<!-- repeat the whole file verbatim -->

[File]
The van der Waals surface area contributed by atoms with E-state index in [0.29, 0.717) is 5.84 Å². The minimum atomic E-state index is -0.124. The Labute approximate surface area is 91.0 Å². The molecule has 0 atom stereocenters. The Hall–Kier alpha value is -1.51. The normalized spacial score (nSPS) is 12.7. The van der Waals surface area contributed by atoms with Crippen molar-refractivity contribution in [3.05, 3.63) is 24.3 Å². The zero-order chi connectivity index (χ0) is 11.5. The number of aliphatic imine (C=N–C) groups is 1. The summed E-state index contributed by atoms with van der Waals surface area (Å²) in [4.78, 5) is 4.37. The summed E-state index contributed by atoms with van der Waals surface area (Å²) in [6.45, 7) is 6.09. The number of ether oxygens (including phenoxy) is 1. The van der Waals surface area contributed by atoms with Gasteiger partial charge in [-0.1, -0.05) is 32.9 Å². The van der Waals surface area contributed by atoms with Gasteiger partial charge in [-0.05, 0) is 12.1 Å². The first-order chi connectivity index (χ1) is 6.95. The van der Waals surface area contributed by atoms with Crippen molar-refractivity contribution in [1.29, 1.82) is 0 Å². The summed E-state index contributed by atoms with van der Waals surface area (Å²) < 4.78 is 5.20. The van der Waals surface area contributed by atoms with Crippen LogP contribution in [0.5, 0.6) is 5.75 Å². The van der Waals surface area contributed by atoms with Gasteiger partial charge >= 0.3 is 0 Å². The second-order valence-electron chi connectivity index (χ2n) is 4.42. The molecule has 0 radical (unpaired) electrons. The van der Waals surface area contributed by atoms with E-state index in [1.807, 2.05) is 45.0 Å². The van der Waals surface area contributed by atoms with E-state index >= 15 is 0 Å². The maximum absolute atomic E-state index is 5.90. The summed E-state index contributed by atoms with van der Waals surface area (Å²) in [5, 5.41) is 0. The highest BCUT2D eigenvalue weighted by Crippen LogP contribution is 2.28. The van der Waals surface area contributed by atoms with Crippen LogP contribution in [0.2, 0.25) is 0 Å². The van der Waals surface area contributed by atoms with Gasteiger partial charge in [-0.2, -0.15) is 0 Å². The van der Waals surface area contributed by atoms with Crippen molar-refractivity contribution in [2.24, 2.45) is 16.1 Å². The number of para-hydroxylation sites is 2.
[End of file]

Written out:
The van der Waals surface area contributed by atoms with E-state index in [0.29, 0.717) is 5.84 Å². The minimum atomic E-state index is -0.124. The Labute approximate surface area is 91.0 Å². The molecule has 0 atom stereocenters. The Hall–Kier alpha value is -1.51. The normalized spacial score (nSPS) is 12.7. The van der Waals surface area contributed by atoms with Crippen molar-refractivity contribution in [3.05, 3.63) is 24.3 Å². The zero-order chi connectivity index (χ0) is 11.5. The number of aliphatic imine (C=N–C) groups is 1. The summed E-state index contributed by atoms with van der Waals surface area (Å²) in [4.78, 5) is 4.37. The summed E-state index contributed by atoms with van der Waals surface area (Å²) in [6.45, 7) is 6.09. The number of ether oxygens (including phenoxy) is 1. The van der Waals surface area contributed by atoms with Gasteiger partial charge in [-0.1, -0.05) is 32.9 Å². The van der Waals surface area contributed by atoms with Gasteiger partial charge in [-0.05, 0) is 12.1 Å². The first-order chi connectivity index (χ1) is 6.95. The van der Waals surface area contributed by atoms with Crippen molar-refractivity contribution in [1.29, 1.82) is 0 Å². The summed E-state index contributed by atoms with van der Waals surface area (Å²) < 4.78 is 5.20. The van der Waals surface area contributed by atoms with Crippen LogP contribution in [0.5, 0.6) is 5.75 Å². The van der Waals surface area contributed by atoms with Gasteiger partial charge >= 0.3 is 0 Å². The second-order valence-electron chi connectivity index (χ2n) is 4.42. The molecule has 0 radical (unpaired) electrons. The van der Waals surface area contributed by atoms with E-state index in [1.807, 2.05) is 45.0 Å². The van der Waals surface area contributed by atoms with E-state index >= 15 is 0 Å². The maximum absolute atomic E-state index is 5.90. The summed E-state index contributed by atoms with van der Waals surface area (Å²) in [5, 5.41) is 0. The highest BCUT2D eigenvalue weighted by Crippen LogP contribution is 2.28. The van der Waals surface area contributed by atoms with Crippen LogP contribution in [0.2, 0.25) is 0 Å². The van der Waals surface area contributed by atoms with Gasteiger partial charge in [-0.2, -0.15) is 0 Å². The van der Waals surface area contributed by atoms with Crippen molar-refractivity contribution in [2.24, 2.45) is 16.1 Å². The number of para-hydroxylation sites is 2.